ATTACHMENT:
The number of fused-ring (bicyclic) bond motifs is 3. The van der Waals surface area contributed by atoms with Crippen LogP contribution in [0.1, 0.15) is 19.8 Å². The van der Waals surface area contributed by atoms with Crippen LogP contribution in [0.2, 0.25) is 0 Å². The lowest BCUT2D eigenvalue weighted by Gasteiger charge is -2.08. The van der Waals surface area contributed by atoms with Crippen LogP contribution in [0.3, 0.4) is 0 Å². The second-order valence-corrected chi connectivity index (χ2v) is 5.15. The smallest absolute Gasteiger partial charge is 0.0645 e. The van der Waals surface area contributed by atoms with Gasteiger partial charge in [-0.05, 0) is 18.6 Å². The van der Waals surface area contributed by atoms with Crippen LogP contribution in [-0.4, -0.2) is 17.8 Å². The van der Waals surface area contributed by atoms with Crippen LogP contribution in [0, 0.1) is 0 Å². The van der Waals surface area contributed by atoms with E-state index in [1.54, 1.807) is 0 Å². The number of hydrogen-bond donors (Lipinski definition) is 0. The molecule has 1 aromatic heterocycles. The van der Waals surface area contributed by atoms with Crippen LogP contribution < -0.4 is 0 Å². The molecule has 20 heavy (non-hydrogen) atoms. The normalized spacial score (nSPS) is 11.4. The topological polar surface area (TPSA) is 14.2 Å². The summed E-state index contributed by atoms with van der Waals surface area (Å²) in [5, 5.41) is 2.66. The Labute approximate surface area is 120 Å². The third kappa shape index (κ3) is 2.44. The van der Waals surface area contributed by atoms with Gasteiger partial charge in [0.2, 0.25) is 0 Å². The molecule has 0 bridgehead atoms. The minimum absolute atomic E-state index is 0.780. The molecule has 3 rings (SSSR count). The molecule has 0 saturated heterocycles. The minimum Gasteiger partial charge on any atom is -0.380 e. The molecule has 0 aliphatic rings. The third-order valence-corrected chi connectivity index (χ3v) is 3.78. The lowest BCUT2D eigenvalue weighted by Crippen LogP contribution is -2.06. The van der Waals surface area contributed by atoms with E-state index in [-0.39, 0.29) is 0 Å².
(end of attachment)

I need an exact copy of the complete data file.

The number of fused-ring (bicyclic) bond motifs is 3. The van der Waals surface area contributed by atoms with Crippen LogP contribution in [0.1, 0.15) is 19.8 Å². The van der Waals surface area contributed by atoms with Crippen LogP contribution in [0.2, 0.25) is 0 Å². The lowest BCUT2D eigenvalue weighted by Gasteiger charge is -2.08. The van der Waals surface area contributed by atoms with Crippen LogP contribution in [0.3, 0.4) is 0 Å². The second-order valence-corrected chi connectivity index (χ2v) is 5.15. The smallest absolute Gasteiger partial charge is 0.0645 e. The van der Waals surface area contributed by atoms with Gasteiger partial charge in [-0.05, 0) is 18.6 Å². The van der Waals surface area contributed by atoms with Crippen LogP contribution in [-0.4, -0.2) is 17.8 Å². The van der Waals surface area contributed by atoms with Crippen LogP contribution in [0, 0.1) is 0 Å². The van der Waals surface area contributed by atoms with E-state index in [1.54, 1.807) is 0 Å². The number of hydrogen-bond donors (Lipinski definition) is 0. The molecule has 1 aromatic heterocycles. The van der Waals surface area contributed by atoms with Crippen LogP contribution < -0.4 is 0 Å². The molecule has 20 heavy (non-hydrogen) atoms. The normalized spacial score (nSPS) is 11.4. The topological polar surface area (TPSA) is 14.2 Å². The summed E-state index contributed by atoms with van der Waals surface area (Å²) in [5, 5.41) is 2.66. The Labute approximate surface area is 120 Å². The third kappa shape index (κ3) is 2.44. The van der Waals surface area contributed by atoms with Gasteiger partial charge in [0.2, 0.25) is 0 Å². The molecule has 0 bridgehead atoms. The minimum absolute atomic E-state index is 0.780. The molecule has 3 rings (SSSR count). The molecule has 0 saturated heterocycles. The minimum Gasteiger partial charge on any atom is -0.380 e. The molecule has 0 aliphatic rings. The third-order valence-corrected chi connectivity index (χ3v) is 3.78. The lowest BCUT2D eigenvalue weighted by Crippen LogP contribution is -2.06. The van der Waals surface area contributed by atoms with E-state index in [-0.39, 0.29) is 0 Å².